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Archaeometallurgical Study for a Set of Ancient Coins Excavated from Mediterranean Sea North of Egypt using Synchrotron Radiation Based XRD.

Jun 14, 2022, 8:40 AM
Board Room C (IAEA Headquarters)

Board Room C

IAEA Headquarters

ORAL Track 2: Interpretation, presentation and dissemination of the scientific results TC Africa


Mrs Dina Atwa Khalil (Grand Egyptian Museum Conservation Center, Egypt)


Archaeometallurgy is an important field of study which allows us to assess the preservation state and value of ancient metal artifacts and better understand the ancient cultures that made them. Metallic artifacts, bronze in particular have specific characteristics that differs them to the other classes of materials. Electrochemical transformations that occurs to them mainly cause a process called corrosion to takes place that starting at the surface of the object changing the metals in to oxides, sulphates, carbonates or other compounds that cause a detectable physical degradation characterized by the presence of corrosion pits and cracks and result in substantial modifications in their morphology or the total mineralization. Therefore, scientific investigation of such ancient metal artifacts is necessary. One important requirement of analytical techniques is that they be non-destructive methods, since many of these artifacts are unique and irreplaceable. Thus, synchrotron radiation (SR) techniques highly recommended for such studies in last two decades. Therefore, We could achieve valuable information only using Synchrotron Radiation which is mandatory and it would guarantee the signal to noise ratio and the lateral resolution needed for such studies.
The major goal of our research project was to study a set of 8 ancient bronze coins that excavated from the Egyptian Mediterranean Sea, Eastern Port of Alexandria in particular and are dated back to the Ptolemaic era. The study served to evaluate their recent conservation states as well as the effects of marine environment on their degree of alteration and helped to set the suitable strategy to preserve those coins using synchrotron based X- ray diffraction and X- ray fluorescence techniques. The measurements were performed in order to study their present chemical structure, corrosion phases and their respective crystallinity and grain size, in both the bulk metal and the surface/corrosion layers.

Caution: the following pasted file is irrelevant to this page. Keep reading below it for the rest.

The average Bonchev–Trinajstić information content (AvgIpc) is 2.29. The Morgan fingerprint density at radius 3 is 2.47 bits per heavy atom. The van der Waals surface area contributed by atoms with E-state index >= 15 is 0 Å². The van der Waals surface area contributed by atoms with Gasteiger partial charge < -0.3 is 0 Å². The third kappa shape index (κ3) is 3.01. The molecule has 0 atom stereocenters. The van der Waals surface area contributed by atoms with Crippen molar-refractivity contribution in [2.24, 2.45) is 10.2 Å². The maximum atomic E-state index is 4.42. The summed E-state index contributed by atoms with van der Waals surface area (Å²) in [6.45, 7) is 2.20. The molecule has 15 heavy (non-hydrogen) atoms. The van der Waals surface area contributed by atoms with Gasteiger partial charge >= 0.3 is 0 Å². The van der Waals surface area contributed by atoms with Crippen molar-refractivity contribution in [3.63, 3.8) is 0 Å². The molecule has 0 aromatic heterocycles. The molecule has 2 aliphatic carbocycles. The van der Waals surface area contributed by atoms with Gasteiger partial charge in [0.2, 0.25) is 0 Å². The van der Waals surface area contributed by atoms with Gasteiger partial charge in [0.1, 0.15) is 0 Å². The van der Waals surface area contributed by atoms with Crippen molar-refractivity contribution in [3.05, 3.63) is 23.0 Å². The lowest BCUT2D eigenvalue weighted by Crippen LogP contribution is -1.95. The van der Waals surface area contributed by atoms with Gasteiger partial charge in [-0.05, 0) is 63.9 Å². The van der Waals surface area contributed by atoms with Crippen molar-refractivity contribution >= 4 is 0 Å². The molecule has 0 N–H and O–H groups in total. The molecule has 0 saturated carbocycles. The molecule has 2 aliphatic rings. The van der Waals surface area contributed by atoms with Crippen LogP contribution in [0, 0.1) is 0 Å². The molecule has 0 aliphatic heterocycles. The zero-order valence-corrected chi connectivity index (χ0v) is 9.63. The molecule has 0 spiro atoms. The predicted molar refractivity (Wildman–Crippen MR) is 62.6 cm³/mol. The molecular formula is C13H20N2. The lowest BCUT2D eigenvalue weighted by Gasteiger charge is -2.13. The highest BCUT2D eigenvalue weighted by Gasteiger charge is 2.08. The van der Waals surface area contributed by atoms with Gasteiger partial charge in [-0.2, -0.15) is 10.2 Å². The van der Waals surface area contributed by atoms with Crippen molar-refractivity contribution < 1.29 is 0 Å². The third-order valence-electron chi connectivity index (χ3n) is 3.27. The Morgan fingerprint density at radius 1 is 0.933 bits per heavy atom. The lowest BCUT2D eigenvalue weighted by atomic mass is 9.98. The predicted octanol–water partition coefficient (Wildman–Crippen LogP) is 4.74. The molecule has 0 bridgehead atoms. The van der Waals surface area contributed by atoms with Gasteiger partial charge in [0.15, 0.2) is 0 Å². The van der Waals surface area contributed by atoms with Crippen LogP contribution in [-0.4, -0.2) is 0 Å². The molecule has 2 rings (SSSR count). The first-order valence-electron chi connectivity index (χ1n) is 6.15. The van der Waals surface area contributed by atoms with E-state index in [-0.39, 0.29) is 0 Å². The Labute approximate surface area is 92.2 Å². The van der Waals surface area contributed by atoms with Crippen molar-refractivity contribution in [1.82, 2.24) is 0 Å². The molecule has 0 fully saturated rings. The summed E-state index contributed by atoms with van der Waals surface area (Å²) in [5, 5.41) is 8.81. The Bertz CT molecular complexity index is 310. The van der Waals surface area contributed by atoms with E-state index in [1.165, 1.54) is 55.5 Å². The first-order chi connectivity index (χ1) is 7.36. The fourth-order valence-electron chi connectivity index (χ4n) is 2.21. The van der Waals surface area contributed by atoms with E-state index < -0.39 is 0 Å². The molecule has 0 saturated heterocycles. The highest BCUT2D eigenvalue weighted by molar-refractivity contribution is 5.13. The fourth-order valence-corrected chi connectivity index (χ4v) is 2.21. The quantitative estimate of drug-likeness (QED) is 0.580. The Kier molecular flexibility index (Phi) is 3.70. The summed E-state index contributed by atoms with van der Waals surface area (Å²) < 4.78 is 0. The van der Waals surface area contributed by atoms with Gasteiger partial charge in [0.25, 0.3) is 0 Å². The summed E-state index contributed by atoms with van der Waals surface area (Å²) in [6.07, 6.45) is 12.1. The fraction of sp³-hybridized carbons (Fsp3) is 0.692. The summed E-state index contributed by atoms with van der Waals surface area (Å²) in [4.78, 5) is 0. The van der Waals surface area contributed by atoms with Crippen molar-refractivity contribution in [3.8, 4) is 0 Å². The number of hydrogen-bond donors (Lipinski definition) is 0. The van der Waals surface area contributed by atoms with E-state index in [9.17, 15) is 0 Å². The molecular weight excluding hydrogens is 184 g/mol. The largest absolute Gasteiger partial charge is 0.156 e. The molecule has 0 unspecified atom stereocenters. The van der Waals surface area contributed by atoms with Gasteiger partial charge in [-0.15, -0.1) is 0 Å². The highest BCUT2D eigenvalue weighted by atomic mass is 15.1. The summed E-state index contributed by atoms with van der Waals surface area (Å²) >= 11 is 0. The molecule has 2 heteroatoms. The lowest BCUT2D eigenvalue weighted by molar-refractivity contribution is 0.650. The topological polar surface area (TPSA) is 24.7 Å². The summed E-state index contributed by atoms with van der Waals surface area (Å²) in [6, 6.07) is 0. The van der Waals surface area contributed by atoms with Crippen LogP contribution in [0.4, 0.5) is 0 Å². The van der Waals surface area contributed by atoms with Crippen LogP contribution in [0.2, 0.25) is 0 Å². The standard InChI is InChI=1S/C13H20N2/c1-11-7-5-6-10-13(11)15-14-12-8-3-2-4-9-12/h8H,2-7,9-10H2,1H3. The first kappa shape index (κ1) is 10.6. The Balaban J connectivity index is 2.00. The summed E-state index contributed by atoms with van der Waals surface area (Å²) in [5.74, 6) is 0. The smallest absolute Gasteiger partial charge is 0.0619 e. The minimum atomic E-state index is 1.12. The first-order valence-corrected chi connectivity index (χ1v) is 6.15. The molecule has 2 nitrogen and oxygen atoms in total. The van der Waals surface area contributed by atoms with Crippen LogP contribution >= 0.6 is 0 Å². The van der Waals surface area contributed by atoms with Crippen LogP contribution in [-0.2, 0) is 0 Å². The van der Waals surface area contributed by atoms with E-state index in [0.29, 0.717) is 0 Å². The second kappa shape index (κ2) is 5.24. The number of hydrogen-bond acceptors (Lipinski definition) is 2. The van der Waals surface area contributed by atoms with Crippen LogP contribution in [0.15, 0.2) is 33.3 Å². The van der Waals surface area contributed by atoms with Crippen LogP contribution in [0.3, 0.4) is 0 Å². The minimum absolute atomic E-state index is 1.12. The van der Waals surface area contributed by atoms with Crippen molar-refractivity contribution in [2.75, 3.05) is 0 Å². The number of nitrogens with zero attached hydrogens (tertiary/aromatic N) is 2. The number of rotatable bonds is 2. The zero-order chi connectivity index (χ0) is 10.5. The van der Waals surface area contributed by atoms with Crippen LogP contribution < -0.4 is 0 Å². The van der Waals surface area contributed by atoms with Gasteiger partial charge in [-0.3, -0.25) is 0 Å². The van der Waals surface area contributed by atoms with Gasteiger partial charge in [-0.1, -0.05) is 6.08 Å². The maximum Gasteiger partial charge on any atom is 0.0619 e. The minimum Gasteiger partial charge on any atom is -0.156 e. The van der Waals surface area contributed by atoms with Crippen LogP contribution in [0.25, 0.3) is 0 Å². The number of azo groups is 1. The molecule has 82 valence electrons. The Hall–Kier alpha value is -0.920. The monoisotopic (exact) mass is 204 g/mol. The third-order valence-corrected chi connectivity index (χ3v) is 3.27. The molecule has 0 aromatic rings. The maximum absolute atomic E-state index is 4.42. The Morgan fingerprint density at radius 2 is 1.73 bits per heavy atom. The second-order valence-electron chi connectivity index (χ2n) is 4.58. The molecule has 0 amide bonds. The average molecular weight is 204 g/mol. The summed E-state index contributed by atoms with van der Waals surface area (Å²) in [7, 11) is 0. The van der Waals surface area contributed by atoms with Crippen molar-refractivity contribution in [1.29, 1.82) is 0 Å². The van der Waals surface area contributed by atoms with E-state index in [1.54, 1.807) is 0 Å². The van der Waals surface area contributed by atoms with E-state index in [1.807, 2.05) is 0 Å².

In addition, the ancient manufacturing methods in mining revealed too by examining the depth profile of the corrosion products and the metallic bulk core using the diffraction patterns behavior from the outer corrosion layers to the bulk metal where in cooling rates the diffraction phases changed along various depths. The effect of marine environment on the deterioration aspects of the coins have been studied too. Due to the manufacturing of ancient metallic coins in a quite primitive manner; they are inhomogeneous on a micrometer scale, containing remains of imperfect smelting and inclusions. Therefore, studying their elemental compositions and ratios (trace and minor element presence) could be used as a specific fingerprint to know the sources of the ore materials which have been used in manufacturing coins and could provide important clues about the metal provenance, leading to conclusions regarding the commercial, cultural and religious exchanges between the old populations and their way of life. Synchrotron radiation based X- ray fluorescence measurements have been carried out in order to verify this objective.

These measurements have been carried out at Elettra Synchrotron under ICTP - Elettra User Program

Primary author

Mrs Dina Atwa Khalil (Grand Egyptian Museum Conservation Center, Egypt)

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